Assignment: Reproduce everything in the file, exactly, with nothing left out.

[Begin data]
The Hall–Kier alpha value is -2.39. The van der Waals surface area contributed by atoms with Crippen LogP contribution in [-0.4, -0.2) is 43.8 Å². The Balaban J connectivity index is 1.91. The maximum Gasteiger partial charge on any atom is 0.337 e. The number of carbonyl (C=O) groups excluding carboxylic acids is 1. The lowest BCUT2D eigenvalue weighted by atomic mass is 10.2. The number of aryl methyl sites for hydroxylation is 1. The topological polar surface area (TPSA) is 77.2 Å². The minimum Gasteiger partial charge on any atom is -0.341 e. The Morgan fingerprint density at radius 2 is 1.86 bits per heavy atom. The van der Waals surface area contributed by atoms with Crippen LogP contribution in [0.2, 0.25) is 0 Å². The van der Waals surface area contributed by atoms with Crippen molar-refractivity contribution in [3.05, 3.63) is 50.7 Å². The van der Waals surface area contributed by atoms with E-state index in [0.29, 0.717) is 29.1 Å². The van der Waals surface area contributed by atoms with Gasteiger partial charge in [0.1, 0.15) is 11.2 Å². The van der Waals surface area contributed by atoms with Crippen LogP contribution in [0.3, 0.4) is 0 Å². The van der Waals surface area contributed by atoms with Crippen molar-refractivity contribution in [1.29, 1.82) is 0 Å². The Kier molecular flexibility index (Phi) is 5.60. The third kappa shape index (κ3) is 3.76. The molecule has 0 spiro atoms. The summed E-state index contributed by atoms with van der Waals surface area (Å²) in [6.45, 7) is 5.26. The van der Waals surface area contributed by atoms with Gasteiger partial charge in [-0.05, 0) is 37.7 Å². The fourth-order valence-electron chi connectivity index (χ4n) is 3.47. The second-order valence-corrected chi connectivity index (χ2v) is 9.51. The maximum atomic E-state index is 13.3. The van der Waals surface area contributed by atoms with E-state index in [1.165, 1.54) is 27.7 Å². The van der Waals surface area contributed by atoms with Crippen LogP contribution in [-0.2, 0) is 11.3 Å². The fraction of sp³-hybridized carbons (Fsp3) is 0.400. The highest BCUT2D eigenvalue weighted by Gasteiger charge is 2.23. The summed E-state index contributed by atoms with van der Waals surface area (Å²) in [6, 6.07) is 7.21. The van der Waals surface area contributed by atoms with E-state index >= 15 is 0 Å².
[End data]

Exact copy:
The Hall–Kier alpha value is -2.39. The van der Waals surface area contributed by atoms with Crippen LogP contribution in [-0.4, -0.2) is 43.8 Å². The Balaban J connectivity index is 1.91. The maximum Gasteiger partial charge on any atom is 0.337 e. The number of carbonyl (C=O) groups excluding carboxylic acids is 1. The lowest BCUT2D eigenvalue weighted by atomic mass is 10.2. The number of aryl methyl sites for hydroxylation is 1. The topological polar surface area (TPSA) is 77.2 Å². The minimum Gasteiger partial charge on any atom is -0.341 e. The Morgan fingerprint density at radius 2 is 1.86 bits per heavy atom. The van der Waals surface area contributed by atoms with Crippen LogP contribution in [0.2, 0.25) is 0 Å². The van der Waals surface area contributed by atoms with Crippen molar-refractivity contribution in [3.05, 3.63) is 50.7 Å². The van der Waals surface area contributed by atoms with E-state index in [0.29, 0.717) is 29.1 Å². The van der Waals surface area contributed by atoms with Gasteiger partial charge in [0.1, 0.15) is 11.2 Å². The van der Waals surface area contributed by atoms with Crippen LogP contribution in [0.3, 0.4) is 0 Å². The van der Waals surface area contributed by atoms with Crippen molar-refractivity contribution in [1.29, 1.82) is 0 Å². The Kier molecular flexibility index (Phi) is 5.60. The third kappa shape index (κ3) is 3.76. The molecule has 0 spiro atoms. The summed E-state index contributed by atoms with van der Waals surface area (Å²) in [6.45, 7) is 5.26. The van der Waals surface area contributed by atoms with Gasteiger partial charge in [-0.05, 0) is 37.7 Å². The fourth-order valence-electron chi connectivity index (χ4n) is 3.47. The second-order valence-corrected chi connectivity index (χ2v) is 9.51. The maximum atomic E-state index is 13.3. The van der Waals surface area contributed by atoms with E-state index in [1.165, 1.54) is 27.7 Å². The van der Waals surface area contributed by atoms with Crippen LogP contribution in [-0.2, 0) is 11.3 Å². The fraction of sp³-hybridized carbons (Fsp3) is 0.400. The highest BCUT2D eigenvalue weighted by Gasteiger charge is 2.23. The summed E-state index contributed by atoms with van der Waals surface area (Å²) in [6, 6.07) is 7.21. The van der Waals surface area contributed by atoms with E-state index >= 15 is 0 Å².